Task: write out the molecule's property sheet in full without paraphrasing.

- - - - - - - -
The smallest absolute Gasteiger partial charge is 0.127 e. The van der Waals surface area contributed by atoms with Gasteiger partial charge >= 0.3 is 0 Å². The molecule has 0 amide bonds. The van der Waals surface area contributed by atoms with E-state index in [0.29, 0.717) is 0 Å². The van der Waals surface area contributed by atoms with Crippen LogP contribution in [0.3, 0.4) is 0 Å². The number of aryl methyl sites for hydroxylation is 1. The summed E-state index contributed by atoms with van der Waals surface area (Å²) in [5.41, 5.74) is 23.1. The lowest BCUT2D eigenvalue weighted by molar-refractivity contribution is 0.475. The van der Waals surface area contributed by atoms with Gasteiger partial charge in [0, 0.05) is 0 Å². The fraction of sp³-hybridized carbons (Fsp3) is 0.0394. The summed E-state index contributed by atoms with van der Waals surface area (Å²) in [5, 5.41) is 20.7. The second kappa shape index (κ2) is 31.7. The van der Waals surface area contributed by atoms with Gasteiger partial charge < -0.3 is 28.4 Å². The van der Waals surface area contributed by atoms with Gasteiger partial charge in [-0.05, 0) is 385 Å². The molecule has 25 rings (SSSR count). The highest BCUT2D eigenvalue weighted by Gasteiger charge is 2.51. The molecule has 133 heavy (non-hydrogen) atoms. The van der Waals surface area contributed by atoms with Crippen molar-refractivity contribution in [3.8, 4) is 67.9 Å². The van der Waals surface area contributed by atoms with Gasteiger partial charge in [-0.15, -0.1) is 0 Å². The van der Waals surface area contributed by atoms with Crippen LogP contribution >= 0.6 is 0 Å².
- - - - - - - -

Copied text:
The smallest absolute Gasteiger partial charge is 0.127 e. The van der Waals surface area contributed by atoms with Gasteiger partial charge >= 0.3 is 0 Å². The molecule has 0 amide bonds. The van der Waals surface area contributed by atoms with E-state index in [0.29, 0.717) is 0 Å². The van der Waals surface area contributed by atoms with Crippen LogP contribution in [0.3, 0.4) is 0 Å². The number of aryl methyl sites for hydroxylation is 1. The summed E-state index contributed by atoms with van der Waals surface area (Å²) in [5.41, 5.74) is 23.1. The lowest BCUT2D eigenvalue weighted by molar-refractivity contribution is 0.475. The van der Waals surface area contributed by atoms with Gasteiger partial charge in [0, 0.05) is 0 Å². The fraction of sp³-hybridized carbons (Fsp3) is 0.0394. The summed E-state index contributed by atoms with van der Waals surface area (Å²) in [5, 5.41) is 20.7. The second kappa shape index (κ2) is 31.7. The van der Waals surface area contributed by atoms with Gasteiger partial charge < -0.3 is 28.4 Å². The van der Waals surface area contributed by atoms with Gasteiger partial charge in [-0.05, 0) is 385 Å². The molecule has 25 rings (SSSR count). The highest BCUT2D eigenvalue weighted by Gasteiger charge is 2.51. The molecule has 133 heavy (non-hydrogen) atoms. The van der Waals surface area contributed by atoms with Crippen molar-refractivity contribution in [3.8, 4) is 67.9 Å². The van der Waals surface area contributed by atoms with Gasteiger partial charge in [-0.15, -0.1) is 0 Å². The van der Waals surface area contributed by atoms with Crippen LogP contribution >= 0.6 is 0 Å².